John J. Upchurch is president of Upchurch Watson White & Max, a mediation specialty firm with offices in Daytona Beach, Fla., and Maitland, Fla. A former judge, he has mediated full time since 1988. He is a founding fellow of the American College of Civil Trial Mediators and a member of the CPR Institute’s Panel of Distinguished Neutrals. Earlier versions of this article appeared in his firm’s newsletter.
By 2001, two distinct trends have emerged after 13 years of offering mediation services under Florida’s groundbreaking mediation statute and procedures.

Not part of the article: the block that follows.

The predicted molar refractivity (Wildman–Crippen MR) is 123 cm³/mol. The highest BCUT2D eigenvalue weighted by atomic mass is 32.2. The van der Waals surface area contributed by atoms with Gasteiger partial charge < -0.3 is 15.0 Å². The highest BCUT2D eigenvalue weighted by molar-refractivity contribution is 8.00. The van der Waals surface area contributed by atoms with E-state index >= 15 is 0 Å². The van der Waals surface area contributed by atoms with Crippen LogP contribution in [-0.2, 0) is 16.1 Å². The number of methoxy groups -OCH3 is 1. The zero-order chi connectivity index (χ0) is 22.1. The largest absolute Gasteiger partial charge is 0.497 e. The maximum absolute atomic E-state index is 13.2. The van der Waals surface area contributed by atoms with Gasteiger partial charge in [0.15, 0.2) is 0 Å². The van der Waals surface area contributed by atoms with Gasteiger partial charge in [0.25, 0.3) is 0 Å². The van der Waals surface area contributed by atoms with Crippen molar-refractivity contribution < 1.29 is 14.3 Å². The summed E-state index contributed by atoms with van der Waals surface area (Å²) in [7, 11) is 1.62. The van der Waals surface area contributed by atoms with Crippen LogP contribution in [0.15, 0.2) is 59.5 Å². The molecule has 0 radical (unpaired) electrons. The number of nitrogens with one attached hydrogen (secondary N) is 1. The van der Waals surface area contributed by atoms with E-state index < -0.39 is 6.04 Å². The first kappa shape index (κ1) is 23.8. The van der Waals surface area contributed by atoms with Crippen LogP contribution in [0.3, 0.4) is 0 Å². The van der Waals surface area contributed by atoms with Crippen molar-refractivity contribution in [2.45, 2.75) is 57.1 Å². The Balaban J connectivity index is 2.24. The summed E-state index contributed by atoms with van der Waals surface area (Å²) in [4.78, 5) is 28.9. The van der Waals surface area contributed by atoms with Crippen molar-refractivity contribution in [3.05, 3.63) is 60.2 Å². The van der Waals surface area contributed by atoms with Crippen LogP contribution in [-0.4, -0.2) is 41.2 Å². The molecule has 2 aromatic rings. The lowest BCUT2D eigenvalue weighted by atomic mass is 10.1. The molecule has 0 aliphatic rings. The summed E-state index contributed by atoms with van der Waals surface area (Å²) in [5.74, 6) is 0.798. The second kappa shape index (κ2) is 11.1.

First, a select few mediators have become industry leaders. Because most attorneys insist on having an experienced, reputable mediator for significant cases, these highly skilled mediators are fully booked. Fees for this elite group range from $275 to $450 per hour and higher.
Conversely, there is a large pool of trained, certified mediators who have been unsuccessful in developing a reasonable demand for their services. Even at entry-level fees of $125 an hour, these mediators have failed to attract many cases.
Why the imbalance, and why is the market so resistant to adjustment?